Reading about our class online has been truly rewarding.  I’ve smiled, asked ‘Where was I?’ several times, and was brought to tears when the 8th grade class pictures appeared. “I know those guys," and that's probably how I’ll always remember you, smiling, young, without many cares for the future.  It was a sweet time to be young.
Submitted by Janice Deeb Gritton
Janice Deeb Gritton based her life on school.  She enjoyed it as a student and found great satisfaction as a teacher.  Today, she's a busy volunteer.
This 50-year reunion has made me reflect upon a duel career, coupled with many adventures along a wonderful journey. At times, the seas of life were challenging to sail; however, through it all, the source and reason for my “cadence” has been stable and sure.
A move to Fern Creek High School at the beginning of the eighth grade brought myriad changes to my life. It began with Thomas Walker, the band director, and later, Mary Collings, our senior English teacher. Both contributed to a firm foundation for my career in music and in religious education.
Mrs. Collings’s words, both written in my yearbook and spoken, strong and deep, remained constant along my journey.  Mr. Walker built upon the music foundation my parents set forth by providing piano lessons, beginning in the first grade and continuing through college.  I began clarinet lessons in the seventh grade.  I’m thankful I had an opportunity later in life to express my gratitude to each of them for their investment in my life.
A music scholarship to Eastern Kentucky University set my path toward a 27-year career as a band and choral director.  It pleases me that to this day, students relish in telling the stories of our band and choral antics. 
During my first year as a high school band director, the school didn’t have a football team; yet, we had a marching band and entered several contests. To practice, we built a football field for the band. Things were going fine during that project, until the bags of white lime split in the back seat of my dad’s Ford convertible. The kids cleaned the car, finished lining the field, and marched off with first place in their division.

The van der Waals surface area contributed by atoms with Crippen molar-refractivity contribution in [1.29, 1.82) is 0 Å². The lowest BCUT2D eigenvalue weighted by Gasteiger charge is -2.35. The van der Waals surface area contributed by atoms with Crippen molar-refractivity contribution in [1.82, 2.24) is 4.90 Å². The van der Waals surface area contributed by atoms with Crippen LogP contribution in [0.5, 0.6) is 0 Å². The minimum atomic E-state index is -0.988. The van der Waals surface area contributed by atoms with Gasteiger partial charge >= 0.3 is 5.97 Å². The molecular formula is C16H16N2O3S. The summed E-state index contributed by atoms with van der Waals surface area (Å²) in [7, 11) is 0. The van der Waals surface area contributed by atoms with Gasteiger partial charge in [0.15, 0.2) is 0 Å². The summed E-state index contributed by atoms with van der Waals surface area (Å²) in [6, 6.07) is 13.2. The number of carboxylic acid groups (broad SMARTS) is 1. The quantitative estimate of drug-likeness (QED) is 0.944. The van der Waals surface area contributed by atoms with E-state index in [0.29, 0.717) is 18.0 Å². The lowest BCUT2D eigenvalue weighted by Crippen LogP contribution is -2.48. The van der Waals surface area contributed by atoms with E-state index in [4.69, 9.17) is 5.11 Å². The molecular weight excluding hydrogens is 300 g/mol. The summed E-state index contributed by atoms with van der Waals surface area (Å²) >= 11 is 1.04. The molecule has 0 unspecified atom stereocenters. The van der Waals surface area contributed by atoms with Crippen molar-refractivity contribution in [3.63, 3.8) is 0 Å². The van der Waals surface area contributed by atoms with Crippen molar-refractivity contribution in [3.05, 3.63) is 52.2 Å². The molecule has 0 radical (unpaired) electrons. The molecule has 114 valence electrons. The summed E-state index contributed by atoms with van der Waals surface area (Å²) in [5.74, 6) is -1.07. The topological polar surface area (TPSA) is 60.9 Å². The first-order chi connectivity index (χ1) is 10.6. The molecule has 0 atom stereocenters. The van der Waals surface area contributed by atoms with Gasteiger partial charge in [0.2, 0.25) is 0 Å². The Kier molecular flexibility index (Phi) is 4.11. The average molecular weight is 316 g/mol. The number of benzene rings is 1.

Three years later a car wreck altered my cadence. Following weeks of physical therapy, teaching and conducting took on a new perspective. It became more about the value of life than about how many trophies were on display. As a result, I focused upon all aspects of music education and performance, while listening to the cadence within.
My cadence shifted when I discovered the need to adjust my life’s course. This modulation was a career change, but I was still struggling with Mrs. Collings words penned in my yearbook. Words of her prophecy began to unfold as I completed a second graduate degree in mid-life. This degree led me to become a consultant for adult ministries, writing and speaking across the USA, United Kingdom, and Brazil.
Returning to Louisville to care for my aging parents put me back into the same school system I left for my modulation. My students were the children of my earlier students.  What a joy!  There was no need to tell these younger children to “go home and practice,” because their parents took care of the that. Of course, I had to live with students coming to school and saying, “Miss Murrell, tell us about the time…”
On 9/11, my students were working on patriotic music. Several of them had an idea to make a video and send it to our nation’s leaders, as well as to our military. Some
students’ parents and relatives were serving in the military. The result is a powerful video, completed in the spring, 2002.  Requests for copies continue to this day.
The students received letters from all over the world, including Lee Greenwood in California and composer Barbara Johnson in New York.  Ms. Johnson composed new words to an old melody and wanted the students to premier her composition on the video. A visit to Frankfort and the governor brought other letters and commendations.
With retirement came new challenges and projects. Induction into the Fern Creek High School Alumni Hall of Fame is one of my most treasured honors. In 2007, Mayor Jerry Abramson presented me with the Metro “Good Neighbor of the Year” award.
In all this cadence of life, the foundations firmly laid brought growth in many ways.  It’s my hope that the cadence of my life has made a difference in the lives of those who made music and journeyed with me, like Mr. Walker and Mrs. Collings made in mine.
Submitted by Rev. Debby Murrell
Debby Murrell and others, posing with Louisville Mayor Jerry Abramson in 2007, at the ceremony awarding Debby the Good Neighbor of the Year award.
Debby met Mpho Tutu, daughter of the famed Anglican bishop Desmond Tutu, at the Good Neighbor of the Year conference.
Bullitt County Executive Melanie Roberts, left, recognizes Debby for her work with the Retired Teachers Association and over 25 years of service to Bullitt County.
Music has been Debby Murrell's life, based on a solid foundation of school and church.  She was so dedicated, she once built a football field just for her band.